josh hix on plated acquisition by albertsons Plated

Q&A with Plated CEO Josh Hix on joining Albertsons

As retail looks toward an omnichannel future, Plated's CEO says partnerships between meal kit companies and brick-and-mortar stores are going to be "vital."

Joshua Hix, the technology entrepreneur who co-founded the meal kit delivery service Plated in 2012, might not have imagined he’d one day be working for a supermarket company but saw the convergence of the virtual and physical food retail worlds as an inevitabile outcome.

Upon Plated’s acquisition by Albertsons Cos., which is expected to be complete this month, Hix will continue to lead the New York-based startup as it confronts a future suddenly dotted with new possibilities. In an interview with Supermarket News on Thursday, Hix expressed excitement at the prospect of exposing the subscription-based service to millions of new customers who will be able to buy its chef-created, preportioned meal kits in stores in as little as 30 days, and provide a signature offering for Albertsons’ forthcoming rollout of grocery home-delivery.

The following conversation was excerpted from that interview:

Your company now belongs to a major supermarket retailer. Is that an outcome you would have imagined as you got Plated started up?

Joshua Hix: Actually, it’s something we thought about for a long time. We set out with a mission of applying technology to food to improve the customer experience around it, and we have been talking to retailers about that for a long time, pretty much from the beginning. And we were really excited when we met the cast from Albertsons, because they are great people but also because of how they run their business. They treat customers great. And we now have access to all of their resources that they can offer. It’s a little surreal, but we have been thinking about how to do the right retail partnership for several years.

So why is it happening now? 

JH: I think it’s a lot of market trends out there. What we’ve heard from retailers over the years is that many of them share the same sort of vision around omnichannel. And you’re seeing even enormous technology companies like Amazon that need a retail channel like Whole Foods. And with Walmart and Jet, you had an enormous retailer than needed an online channel. This is the same sort of thing. They [Albertsons] recognized they needed technology in the online channel, and we certainly recognized we needed a retail partnership and more access. So it’s a good marriage, and I think all of the recent movement in the market has created an elevated sense that these sort of alignments are necessary.

So how do Albertsons greater resources play out for a company like yours?

JH: Right now, we are online only and subscription only. And there are customers that just love that. I think about my sister in Minneapolis, she has two young kids and they love the weekly ritual of the subscription. It fits into their schedule, into their date nights and they love it. But there are others who frequently work late, or they travel, and can’t really use a subscription. So what we can do now is complete that customer experience. So for subscription folks, we’ll be getting them refrigerated home delivery in eight of the 10 biggest cities in the country very shortly. That will bring a higher level of service, less packaging involved, which is better for the customer experience, and a cost advantage. And we’ll be able to sell in stores, so it’s going be something you can pick up on your way home.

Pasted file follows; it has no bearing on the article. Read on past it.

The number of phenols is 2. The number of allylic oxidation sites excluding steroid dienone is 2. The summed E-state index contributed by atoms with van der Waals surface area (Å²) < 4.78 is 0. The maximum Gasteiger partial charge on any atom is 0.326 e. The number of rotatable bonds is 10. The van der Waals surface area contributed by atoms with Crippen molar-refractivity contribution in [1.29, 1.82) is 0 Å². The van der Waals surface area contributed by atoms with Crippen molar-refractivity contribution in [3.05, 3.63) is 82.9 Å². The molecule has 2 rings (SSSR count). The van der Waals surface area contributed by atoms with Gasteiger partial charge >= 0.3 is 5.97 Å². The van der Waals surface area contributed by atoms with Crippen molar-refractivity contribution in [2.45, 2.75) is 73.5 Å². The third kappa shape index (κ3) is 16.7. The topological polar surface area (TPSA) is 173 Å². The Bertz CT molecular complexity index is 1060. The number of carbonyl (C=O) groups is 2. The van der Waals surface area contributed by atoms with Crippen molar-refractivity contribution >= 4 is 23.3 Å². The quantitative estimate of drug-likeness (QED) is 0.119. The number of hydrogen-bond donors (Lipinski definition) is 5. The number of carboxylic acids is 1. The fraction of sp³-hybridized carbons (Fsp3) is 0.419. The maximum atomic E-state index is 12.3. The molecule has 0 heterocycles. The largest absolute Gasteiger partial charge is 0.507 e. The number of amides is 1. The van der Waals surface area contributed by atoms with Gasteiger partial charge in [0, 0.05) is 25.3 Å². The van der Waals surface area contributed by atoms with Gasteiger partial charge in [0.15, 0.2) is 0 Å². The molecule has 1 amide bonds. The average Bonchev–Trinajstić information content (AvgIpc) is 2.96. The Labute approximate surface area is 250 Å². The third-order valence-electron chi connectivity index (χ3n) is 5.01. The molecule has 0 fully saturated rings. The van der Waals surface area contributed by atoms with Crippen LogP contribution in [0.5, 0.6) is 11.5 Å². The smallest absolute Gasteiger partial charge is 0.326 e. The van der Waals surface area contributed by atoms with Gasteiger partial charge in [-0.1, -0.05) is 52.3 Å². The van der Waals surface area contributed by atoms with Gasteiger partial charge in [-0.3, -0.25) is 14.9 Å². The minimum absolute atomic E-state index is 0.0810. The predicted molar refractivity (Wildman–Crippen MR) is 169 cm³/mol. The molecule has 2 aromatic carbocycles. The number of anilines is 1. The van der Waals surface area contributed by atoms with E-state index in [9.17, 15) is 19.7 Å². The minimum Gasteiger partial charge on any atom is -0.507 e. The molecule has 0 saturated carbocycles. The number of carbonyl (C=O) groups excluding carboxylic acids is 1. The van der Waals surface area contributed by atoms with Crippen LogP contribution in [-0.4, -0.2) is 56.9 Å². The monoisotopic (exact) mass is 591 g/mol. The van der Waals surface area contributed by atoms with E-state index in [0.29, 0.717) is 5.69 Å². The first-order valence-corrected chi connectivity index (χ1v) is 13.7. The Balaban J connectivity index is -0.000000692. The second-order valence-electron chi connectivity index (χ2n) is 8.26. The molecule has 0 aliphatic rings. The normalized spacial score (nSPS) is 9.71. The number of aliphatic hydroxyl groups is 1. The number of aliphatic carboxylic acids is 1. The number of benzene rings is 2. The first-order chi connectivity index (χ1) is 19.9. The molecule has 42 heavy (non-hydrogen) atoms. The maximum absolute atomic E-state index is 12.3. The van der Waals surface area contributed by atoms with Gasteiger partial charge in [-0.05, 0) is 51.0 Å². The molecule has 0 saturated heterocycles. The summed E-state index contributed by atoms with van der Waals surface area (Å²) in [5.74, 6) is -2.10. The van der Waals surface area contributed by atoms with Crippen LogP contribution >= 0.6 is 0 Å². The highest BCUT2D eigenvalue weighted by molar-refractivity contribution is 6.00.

And we’re getting just a tremendous amount of scale – 35 million customers. The whole meal kit category today has about 1 million customers. So that’s enormous an amount of customers who already know and trust Albertsons’ brands. We’ll be able to get in front of those folks much more economically efficient way than just buying Facebook ads, which is the way the category has done it so far.

So it’s everything. Refrigerated delivery. The stores. The scale. The people, who are great at Albertsons. So it’s going to be a great partnership.

What would you anticipate happens now to your counterparts in the meal kit business today? Do you see them also partnering up?

JH: I do think it’s going to be vital to be in the retail channel. How that happens, we’ll have to see.

Analysts estimate Plated does between $200 million and $300 million in annual sales. Is that accurate? And can you comment on published reports describing the price of the deal?

JH: Unfortunately, I can’t share numbers. The meal kit market overall is about a $1.75 billion business, and I can tell you, we’re one of the biggest players in that.

So what happens next? When will we see the first Plated meal kit in an Acme store?

JH: Very soon. I think the first one will be out there in about 30 days. And we’ll scale very, very rapidly from there.

This piece originally appeared on Supermarket News, a New Hope Network sister website. Visit the site for more grocery trends and insights.

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